This paper describes the time-dependent de formations of a jointed coal. Cylindrical samples of jointed coal were tested under constant triaxial load condition. Based on the results and interpretation of 9 (nine) single-stage creep tests, an empirical stress-strain-time relationship is put for ward. Qualitative remarks about the time-de pendent response of a jointed rock-like material are made as well.
The phenomenon of time-dependent behavior of rocks is a source of many problems in designing structures in rock. Foremost amongst them is the need for methods of predicting the performance of underground structures in creeping rocks. In order to address this problem it is necessary to have data on the stress-strain-time response of rock.
An extensive literature on time-dependent behavior is available covering both a wide range of materials (such as metals, plastics, rubber, ice, soils and rocks) and applications (such as mechanical, civil and mining engineering, metallurgy, geological and geophysical studies). The developments with respect to the time-dependent behavior of rocks have been summarized by state-of-the-art reports given by Robertson (1964), Cruden (1969), Wawersik (1973) and da Fontoura (1980). Most of the existent data are based on creep tests performed on relatively intact rock. Exceptions are Lama (1974) and Kaiser and Morgenstern (1979) who present qualitative information on the time dependent behavior of jointed rock-like material.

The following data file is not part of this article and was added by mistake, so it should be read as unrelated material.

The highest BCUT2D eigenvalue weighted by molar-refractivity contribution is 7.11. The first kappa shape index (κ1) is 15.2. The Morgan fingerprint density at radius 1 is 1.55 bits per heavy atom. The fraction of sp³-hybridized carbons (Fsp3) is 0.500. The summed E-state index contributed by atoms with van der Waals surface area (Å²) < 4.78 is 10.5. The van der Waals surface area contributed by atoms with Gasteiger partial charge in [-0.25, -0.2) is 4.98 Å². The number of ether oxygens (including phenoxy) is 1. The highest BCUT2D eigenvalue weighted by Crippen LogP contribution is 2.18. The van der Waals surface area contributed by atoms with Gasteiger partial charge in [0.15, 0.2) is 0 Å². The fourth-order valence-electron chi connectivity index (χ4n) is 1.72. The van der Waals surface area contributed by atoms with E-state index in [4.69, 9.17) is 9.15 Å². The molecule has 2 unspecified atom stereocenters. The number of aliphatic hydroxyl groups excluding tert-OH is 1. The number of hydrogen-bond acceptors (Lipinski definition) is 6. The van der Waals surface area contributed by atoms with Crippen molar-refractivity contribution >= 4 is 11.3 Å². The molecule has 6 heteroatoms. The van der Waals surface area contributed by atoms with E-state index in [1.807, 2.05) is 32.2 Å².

The present paper investigates the general features of the time-dependent behavior of a jointed rock mass and the parameters describing this process at the laboratory sea le. In order to better represent rock mass properties experiments have been conducted on a natural rock-like material that possesses a well defined set of discontinuities and yet, where the effects of these discontinuities can be represented adequately in a sample of a reasonable size.
The coal samples used in the present study were obtained from the coal seams exploited at the Highvale Mine which is situated on the south shore of Wabamun Lake, Alberta, Canada. This coal has been classified as a subbituminous coal B according to the Canadian Classification. The major geological features as well as topography and drainage of the area in the proximity of the sampling site have been described by Pearson (1959) and Noonan (1972).
Table I presents a summary of some index properties for the Wabamun coal. Additional mechanical properties for this coal have been presented by Noonan (1972), Guenot (1979) and Kaiser and Morgenstern (1979).
Cylindrical cores of about 6,90 cm in diameter and different lengths were drilled from large blocks of coal collected in the field. All the samples were drilled with their long axis parallel to the bedding planes and at an angle of 309 with the joints. This configuration would correspond to a horizontal sample in the field.
A simple double-lever arm rig capable of applying a constant axial load was designed and built for the series of creep test reported herein.